The intent of the Condominium Act
Ontario Superior Court of Justice
Before: Justice Gilmore
Heard: 14 December 2015
This case is important as a purchaser managed to get his deposit back
after rescinding a purchase agreement of a hotel unit at the Toronto
However, in my view, the most important point is when the judge said
that the intend of the Condominium Act is consumer protection and that
this must be viewed in a liberal way. The exact wording is:
 The Condominium Act is a piece of consumer protection legislation,
and as such, should be interpreted liberally and broadly. In the
absence of any case law, and keeping in mind the legislature’s goal of
protecting purchasers of condominiums, the court should not read in a
requirement that all notices of rescission given under s. 74 of the Act
include the precise term "rescission."
It continues at paragraph 43.
 Consumer protection legislation must be interpreted
generously in favour of the consumer (Seidel v. TELUS Communications
Inc., 2011 SCC 15 (CanLII),  1 S.C.R. 531, at para. 37).
While it is true that the applicants are not unsophisticated parties
and had the benefit of legal counsel, in general, the legislation’s
policy objective of protecting consumers in an asymmetric contractual
relationship would not be well-served by reading in a requirement that
the notice of rescission must include the term “rescission”. This is
particularly true given the “fundamental confusion” between rescission
and repudiation, as noted by the Supreme Court in Guarantee Co.
[Guarantee Co. of North America v. Gordon Capital Corp., 1999 CanLII
664 (SCC),  3 S.C.R. 423, at para. 39). An interpretation
more in line with the policy objectives of the Act would require only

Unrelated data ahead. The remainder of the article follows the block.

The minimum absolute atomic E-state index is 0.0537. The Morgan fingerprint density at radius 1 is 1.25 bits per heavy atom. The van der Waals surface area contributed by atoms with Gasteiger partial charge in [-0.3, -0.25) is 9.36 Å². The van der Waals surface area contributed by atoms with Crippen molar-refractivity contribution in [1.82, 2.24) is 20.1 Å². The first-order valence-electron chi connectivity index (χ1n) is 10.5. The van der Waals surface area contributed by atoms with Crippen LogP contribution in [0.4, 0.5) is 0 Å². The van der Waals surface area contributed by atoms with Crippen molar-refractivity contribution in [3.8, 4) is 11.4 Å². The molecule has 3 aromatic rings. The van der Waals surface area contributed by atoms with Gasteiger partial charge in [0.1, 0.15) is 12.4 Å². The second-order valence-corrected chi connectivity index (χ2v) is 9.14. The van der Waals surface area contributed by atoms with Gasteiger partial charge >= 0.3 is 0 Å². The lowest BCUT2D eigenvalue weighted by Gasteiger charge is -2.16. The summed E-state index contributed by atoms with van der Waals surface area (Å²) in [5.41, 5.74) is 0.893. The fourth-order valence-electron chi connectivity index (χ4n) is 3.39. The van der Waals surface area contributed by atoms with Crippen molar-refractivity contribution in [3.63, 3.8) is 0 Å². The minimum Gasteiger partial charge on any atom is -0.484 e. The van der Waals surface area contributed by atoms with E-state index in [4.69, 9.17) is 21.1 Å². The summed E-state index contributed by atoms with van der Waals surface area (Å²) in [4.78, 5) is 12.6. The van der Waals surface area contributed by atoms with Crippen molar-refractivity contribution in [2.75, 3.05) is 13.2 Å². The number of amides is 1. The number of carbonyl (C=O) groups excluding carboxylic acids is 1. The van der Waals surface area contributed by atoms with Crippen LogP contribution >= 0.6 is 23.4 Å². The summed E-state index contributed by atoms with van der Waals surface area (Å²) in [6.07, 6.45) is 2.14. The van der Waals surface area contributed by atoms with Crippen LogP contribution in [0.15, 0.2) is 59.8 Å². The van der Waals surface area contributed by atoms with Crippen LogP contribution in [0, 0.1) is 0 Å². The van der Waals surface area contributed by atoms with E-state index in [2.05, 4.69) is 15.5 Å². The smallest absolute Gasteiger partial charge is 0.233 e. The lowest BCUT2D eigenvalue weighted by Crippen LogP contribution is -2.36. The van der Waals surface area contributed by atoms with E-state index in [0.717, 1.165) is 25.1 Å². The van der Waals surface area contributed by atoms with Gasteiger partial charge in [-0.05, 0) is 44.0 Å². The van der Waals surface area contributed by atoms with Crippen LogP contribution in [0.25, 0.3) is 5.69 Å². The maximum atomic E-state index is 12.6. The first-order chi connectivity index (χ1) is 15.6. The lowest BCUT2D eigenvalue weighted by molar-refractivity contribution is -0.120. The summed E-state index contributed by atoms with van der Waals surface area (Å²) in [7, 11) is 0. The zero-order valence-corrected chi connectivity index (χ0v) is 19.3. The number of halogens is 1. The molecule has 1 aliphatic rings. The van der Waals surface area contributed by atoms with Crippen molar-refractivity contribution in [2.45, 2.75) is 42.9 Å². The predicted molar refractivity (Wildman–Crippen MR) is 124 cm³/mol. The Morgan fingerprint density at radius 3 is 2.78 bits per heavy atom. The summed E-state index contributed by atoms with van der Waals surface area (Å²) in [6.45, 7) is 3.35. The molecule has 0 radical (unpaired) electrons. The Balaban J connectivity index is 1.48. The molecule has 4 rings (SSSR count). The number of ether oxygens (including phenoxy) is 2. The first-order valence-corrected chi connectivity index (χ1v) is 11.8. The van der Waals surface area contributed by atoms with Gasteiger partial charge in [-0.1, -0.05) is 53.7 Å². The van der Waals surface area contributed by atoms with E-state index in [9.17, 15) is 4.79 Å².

that the purchaser’s notice make clear its intention to undo or unmake
the contract and restore the parties to the status quo ante, a “crucial
aspect of rescission” (Guarantee Co., [supra,] at para. 46). In
this case, that would include the return of the deposit, which is
provided for in the Act.
 I find that there are no statutory
requirements for the form of the notice of rescission under the Act,
other than that it is in writing.
 In the face of an absence of case law on
this point, and given that the Act is a piece of consumer protection
legislation, as well as the “fundamental confusion” over the meaning of
the term rescission purchasers should not have to explicitly use the
words “rescission” or “rescind” when giving notice.
 I agree that the notice of rescission
provided in Mr. Lee’s letter of February 23, 2012 is imperfect.
However, I also find that the Act does not require perfection, only a
certain degree of clarity. As long as the notice fulfills the statutory
requirements and makes clear the purchaser’s intention to undo or
unmake the agreement, such as by requesting the return of their
deposit, the notice should be considered sufficient.
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